Never knew you hated Mexicans so much! You think it just the corporations that heir them, you don't think common farms don't either for their cheap cheap labor?

    further quotes below are examples of "real debating"?

    Their is a difference between coming her by free will and getting paid very little and coming here against ones will and not getting paid at all.

    wait, what does this have to do with organic food?

    You need to calm down, here is a nice animation about a little girl force to work on the winter streets Moscow in the 1800's by here abusive father:
    Last edited: Aug 18, 2009
  16. Mrs.Lucysnow Valued Senior Member

    I believe in boycotting but not for reasons such as an owner's personal beliefs. In the case of Whole Foods their enterprise is so large that only a small percentage of their organic foods come from small farmers, most of it comes from large farming factories that happen to have organics along with the standard fair.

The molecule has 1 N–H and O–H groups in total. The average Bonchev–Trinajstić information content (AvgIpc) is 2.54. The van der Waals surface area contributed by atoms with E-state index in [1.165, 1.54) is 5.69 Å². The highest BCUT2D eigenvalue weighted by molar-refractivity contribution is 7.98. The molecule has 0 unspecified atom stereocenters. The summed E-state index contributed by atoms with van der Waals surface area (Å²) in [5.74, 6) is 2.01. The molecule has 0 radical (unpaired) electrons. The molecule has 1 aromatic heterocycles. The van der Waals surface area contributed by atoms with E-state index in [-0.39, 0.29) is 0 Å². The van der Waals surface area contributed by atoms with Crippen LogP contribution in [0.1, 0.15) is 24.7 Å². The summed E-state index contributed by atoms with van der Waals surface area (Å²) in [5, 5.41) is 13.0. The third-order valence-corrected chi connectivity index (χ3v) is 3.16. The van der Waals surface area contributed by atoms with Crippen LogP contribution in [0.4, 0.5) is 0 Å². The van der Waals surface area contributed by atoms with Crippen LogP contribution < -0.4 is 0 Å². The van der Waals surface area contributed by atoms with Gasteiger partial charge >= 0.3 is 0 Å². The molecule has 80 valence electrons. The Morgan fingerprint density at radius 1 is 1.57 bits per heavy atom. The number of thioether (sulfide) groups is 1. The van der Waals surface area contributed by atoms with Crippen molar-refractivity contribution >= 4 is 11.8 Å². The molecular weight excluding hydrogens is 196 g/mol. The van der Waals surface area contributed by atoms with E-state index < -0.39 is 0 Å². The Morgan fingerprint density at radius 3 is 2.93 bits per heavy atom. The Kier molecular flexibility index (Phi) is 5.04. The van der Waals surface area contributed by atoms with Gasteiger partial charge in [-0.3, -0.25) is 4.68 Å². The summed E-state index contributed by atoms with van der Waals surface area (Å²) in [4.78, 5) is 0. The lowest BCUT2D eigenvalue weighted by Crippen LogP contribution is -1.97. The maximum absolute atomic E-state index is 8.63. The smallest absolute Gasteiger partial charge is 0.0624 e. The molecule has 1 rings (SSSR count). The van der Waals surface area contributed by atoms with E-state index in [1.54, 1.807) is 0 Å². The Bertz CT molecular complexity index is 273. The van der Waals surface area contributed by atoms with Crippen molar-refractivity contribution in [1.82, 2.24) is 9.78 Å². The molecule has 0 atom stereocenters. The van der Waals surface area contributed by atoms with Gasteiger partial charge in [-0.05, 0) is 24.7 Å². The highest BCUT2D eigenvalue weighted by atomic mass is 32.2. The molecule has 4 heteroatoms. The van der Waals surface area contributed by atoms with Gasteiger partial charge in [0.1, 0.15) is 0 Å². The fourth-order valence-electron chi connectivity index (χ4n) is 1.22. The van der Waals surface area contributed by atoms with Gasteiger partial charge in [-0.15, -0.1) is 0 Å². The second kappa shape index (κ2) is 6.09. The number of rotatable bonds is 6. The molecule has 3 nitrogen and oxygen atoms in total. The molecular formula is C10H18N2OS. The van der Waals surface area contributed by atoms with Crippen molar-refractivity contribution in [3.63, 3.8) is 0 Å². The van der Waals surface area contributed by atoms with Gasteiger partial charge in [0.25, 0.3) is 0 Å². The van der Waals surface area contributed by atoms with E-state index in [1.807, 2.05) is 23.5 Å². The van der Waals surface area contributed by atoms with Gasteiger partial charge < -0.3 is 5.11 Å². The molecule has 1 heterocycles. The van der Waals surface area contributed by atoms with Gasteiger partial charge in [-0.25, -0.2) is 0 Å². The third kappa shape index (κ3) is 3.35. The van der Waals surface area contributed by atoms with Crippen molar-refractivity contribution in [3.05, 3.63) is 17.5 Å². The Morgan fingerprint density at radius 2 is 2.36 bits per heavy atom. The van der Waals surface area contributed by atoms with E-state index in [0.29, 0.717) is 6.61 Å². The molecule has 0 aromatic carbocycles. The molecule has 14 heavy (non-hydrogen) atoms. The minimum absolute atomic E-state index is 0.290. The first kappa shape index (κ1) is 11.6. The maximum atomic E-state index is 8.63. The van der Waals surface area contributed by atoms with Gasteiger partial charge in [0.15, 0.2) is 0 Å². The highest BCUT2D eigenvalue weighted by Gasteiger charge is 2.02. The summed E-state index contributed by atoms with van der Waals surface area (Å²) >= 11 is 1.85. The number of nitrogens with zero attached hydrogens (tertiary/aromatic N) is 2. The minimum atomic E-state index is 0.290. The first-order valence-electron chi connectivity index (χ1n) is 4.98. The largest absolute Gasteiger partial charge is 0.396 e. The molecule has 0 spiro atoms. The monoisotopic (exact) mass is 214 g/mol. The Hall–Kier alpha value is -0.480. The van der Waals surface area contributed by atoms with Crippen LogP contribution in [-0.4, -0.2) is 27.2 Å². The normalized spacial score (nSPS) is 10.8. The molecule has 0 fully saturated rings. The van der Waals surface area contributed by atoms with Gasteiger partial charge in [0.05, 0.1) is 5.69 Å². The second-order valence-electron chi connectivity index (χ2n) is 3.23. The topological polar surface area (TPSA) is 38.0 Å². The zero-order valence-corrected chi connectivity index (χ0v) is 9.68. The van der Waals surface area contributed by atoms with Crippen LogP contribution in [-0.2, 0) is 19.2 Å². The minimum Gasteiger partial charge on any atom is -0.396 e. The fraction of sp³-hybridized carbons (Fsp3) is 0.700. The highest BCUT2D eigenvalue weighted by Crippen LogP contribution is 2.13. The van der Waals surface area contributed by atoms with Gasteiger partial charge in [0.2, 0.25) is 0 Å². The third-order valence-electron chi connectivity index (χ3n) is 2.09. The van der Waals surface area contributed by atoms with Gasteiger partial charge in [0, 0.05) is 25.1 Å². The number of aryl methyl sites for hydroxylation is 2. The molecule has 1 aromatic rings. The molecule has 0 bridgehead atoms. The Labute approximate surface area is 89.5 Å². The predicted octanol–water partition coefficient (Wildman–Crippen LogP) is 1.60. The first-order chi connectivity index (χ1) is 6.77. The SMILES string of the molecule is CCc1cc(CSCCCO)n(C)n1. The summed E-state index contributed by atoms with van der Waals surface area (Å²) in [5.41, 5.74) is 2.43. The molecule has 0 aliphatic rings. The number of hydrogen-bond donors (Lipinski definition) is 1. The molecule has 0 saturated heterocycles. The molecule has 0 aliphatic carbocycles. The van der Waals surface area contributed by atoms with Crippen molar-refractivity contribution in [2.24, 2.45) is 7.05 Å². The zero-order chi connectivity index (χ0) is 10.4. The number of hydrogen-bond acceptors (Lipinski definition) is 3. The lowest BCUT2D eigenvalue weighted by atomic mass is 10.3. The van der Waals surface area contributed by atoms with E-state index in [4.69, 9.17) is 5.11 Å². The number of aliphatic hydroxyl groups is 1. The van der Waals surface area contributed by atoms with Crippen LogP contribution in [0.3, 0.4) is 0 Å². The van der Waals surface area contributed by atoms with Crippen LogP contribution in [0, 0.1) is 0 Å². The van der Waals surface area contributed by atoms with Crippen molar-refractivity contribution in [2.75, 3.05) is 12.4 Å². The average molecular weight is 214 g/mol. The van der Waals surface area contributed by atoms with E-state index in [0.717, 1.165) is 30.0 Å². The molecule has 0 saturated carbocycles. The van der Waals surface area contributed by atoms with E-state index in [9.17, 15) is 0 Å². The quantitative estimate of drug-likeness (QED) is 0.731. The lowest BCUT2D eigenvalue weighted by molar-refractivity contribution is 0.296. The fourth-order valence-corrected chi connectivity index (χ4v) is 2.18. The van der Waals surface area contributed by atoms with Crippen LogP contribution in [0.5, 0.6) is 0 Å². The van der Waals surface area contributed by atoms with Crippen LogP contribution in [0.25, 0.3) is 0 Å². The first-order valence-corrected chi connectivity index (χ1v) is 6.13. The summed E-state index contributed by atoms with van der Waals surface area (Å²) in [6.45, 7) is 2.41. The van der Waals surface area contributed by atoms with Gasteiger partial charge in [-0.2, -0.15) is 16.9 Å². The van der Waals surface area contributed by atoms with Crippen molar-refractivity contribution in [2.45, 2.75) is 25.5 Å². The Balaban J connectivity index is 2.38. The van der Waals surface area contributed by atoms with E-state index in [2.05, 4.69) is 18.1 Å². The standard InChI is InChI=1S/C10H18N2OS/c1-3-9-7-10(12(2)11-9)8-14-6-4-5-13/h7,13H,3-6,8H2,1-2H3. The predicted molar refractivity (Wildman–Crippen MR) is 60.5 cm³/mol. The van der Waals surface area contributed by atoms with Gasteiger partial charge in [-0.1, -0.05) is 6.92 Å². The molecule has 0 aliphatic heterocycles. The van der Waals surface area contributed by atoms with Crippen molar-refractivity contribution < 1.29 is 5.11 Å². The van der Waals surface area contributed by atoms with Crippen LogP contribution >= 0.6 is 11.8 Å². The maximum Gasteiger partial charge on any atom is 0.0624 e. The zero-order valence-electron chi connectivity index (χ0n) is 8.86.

I try and eat from local farmers if I can help it. I eat organically because I don't want insecticides and pesticides from Monsanto because I hate Monsanto's contributions to the world which includes GMO's. I also don't appreciate their harassment of small farmers in the States and abroad. Like I have said I don't buy organics solely for health reasons.

    Here's a documentary you might find interesting:
    Last edited: Aug 18, 2009
  17. Pandaemoni Valued Senior Member

    Which is to admit that if you believe organics are healthier, you believe based on faith alone, and not science. "Natural" does not equate to "healthy". Feces and arsenic are natural, but I would not recommend eating them.